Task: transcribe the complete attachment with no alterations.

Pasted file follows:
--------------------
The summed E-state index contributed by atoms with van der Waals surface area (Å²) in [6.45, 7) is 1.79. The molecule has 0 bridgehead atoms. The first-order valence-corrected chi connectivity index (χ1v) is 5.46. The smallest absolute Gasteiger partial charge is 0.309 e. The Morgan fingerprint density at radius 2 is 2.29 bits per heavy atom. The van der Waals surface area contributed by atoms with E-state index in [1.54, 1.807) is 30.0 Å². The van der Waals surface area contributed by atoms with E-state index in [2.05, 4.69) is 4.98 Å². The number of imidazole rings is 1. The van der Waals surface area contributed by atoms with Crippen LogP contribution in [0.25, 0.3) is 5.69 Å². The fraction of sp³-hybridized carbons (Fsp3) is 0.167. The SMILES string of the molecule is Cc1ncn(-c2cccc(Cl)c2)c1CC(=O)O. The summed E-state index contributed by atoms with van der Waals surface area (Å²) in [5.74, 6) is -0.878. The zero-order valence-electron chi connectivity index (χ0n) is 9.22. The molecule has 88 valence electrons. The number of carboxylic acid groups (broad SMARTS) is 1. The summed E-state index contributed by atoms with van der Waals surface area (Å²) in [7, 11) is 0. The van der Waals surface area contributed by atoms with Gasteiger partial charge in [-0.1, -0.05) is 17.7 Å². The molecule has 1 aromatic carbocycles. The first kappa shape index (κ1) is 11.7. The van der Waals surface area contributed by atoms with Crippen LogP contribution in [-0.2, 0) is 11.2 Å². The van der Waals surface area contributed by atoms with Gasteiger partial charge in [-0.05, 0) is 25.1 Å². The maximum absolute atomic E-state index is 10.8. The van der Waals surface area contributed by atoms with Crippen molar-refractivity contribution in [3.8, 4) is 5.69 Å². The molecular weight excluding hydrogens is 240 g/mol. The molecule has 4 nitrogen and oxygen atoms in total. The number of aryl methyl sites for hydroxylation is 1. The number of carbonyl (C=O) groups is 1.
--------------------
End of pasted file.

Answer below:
The summed E-state index contributed by atoms with van der Waals surface area (Å²) in [6.45, 7) is 1.79. The molecule has 0 bridgehead atoms. The first-order valence-corrected chi connectivity index (χ1v) is 5.46. The smallest absolute Gasteiger partial charge is 0.309 e. The Morgan fingerprint density at radius 2 is 2.29 bits per heavy atom. The van der Waals surface area contributed by atoms with E-state index in [1.54, 1.807) is 30.0 Å². The van der Waals surface area contributed by atoms with E-state index in [2.05, 4.69) is 4.98 Å². The number of imidazole rings is 1. The van der Waals surface area contributed by atoms with Crippen LogP contribution in [0.25, 0.3) is 5.69 Å². The fraction of sp³-hybridized carbons (Fsp3) is 0.167. The SMILES string of the molecule is Cc1ncn(-c2cccc(Cl)c2)c1CC(=O)O. The summed E-state index contributed by atoms with van der Waals surface area (Å²) in [5.74, 6) is -0.878. The zero-order valence-electron chi connectivity index (χ0n) is 9.22. The molecule has 88 valence electrons. The number of carboxylic acid groups (broad SMARTS) is 1. The summed E-state index contributed by atoms with van der Waals surface area (Å²) in [7, 11) is 0. The van der Waals surface area contributed by atoms with Gasteiger partial charge in [-0.1, -0.05) is 17.7 Å². The molecule has 1 aromatic carbocycles. The first kappa shape index (κ1) is 11.7. The van der Waals surface area contributed by atoms with Crippen LogP contribution in [-0.2, 0) is 11.2 Å². The van der Waals surface area contributed by atoms with Gasteiger partial charge in [-0.05, 0) is 25.1 Å². The maximum absolute atomic E-state index is 10.8. The van der Waals surface area contributed by atoms with Crippen molar-refractivity contribution in [3.8, 4) is 5.69 Å². The molecular weight excluding hydrogens is 240 g/mol. The molecule has 4 nitrogen and oxygen atoms in total. The number of aryl methyl sites for hydroxylation is 1. The number of carbonyl (C=O) groups is 1.